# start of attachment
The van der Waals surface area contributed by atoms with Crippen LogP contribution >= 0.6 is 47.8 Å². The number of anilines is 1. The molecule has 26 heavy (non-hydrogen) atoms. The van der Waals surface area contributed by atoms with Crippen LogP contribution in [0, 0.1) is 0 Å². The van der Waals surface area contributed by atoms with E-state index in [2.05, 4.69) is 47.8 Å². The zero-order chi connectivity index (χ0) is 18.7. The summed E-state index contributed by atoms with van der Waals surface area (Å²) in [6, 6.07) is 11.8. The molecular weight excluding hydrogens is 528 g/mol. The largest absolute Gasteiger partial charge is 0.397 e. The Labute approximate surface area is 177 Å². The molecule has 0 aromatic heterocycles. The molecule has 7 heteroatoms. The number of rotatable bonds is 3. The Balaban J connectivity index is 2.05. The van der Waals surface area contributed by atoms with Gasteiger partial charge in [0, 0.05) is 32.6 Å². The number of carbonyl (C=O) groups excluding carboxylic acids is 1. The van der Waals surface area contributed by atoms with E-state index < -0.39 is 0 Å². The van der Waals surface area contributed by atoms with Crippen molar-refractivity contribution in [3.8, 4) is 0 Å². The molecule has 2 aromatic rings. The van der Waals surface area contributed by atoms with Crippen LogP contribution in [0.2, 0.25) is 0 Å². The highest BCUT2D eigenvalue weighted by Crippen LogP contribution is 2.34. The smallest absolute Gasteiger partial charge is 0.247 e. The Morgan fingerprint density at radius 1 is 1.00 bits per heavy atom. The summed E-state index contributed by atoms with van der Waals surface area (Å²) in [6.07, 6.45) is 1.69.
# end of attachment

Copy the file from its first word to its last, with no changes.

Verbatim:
The van der Waals surface area contributed by atoms with Crippen LogP contribution >= 0.6 is 47.8 Å². The number of anilines is 1. The molecule has 26 heavy (non-hydrogen) atoms. The van der Waals surface area contributed by atoms with Crippen LogP contribution in [0, 0.1) is 0 Å². The van der Waals surface area contributed by atoms with E-state index in [2.05, 4.69) is 47.8 Å². The zero-order chi connectivity index (χ0) is 18.7. The summed E-state index contributed by atoms with van der Waals surface area (Å²) in [6, 6.07) is 11.8. The molecular weight excluding hydrogens is 528 g/mol. The largest absolute Gasteiger partial charge is 0.397 e. The Labute approximate surface area is 177 Å². The molecule has 0 aromatic heterocycles. The molecule has 7 heteroatoms. The number of rotatable bonds is 3. The Balaban J connectivity index is 2.05. The van der Waals surface area contributed by atoms with Gasteiger partial charge in [0, 0.05) is 32.6 Å². The number of carbonyl (C=O) groups excluding carboxylic acids is 1. The van der Waals surface area contributed by atoms with E-state index < -0.39 is 0 Å². The van der Waals surface area contributed by atoms with Crippen molar-refractivity contribution in [3.8, 4) is 0 Å². The molecule has 2 aromatic rings. The van der Waals surface area contributed by atoms with Crippen LogP contribution in [0.2, 0.25) is 0 Å². The highest BCUT2D eigenvalue weighted by Crippen LogP contribution is 2.34. The smallest absolute Gasteiger partial charge is 0.247 e. The Morgan fingerprint density at radius 1 is 1.00 bits per heavy atom. The summed E-state index contributed by atoms with van der Waals surface area (Å²) in [6.07, 6.45) is 1.69.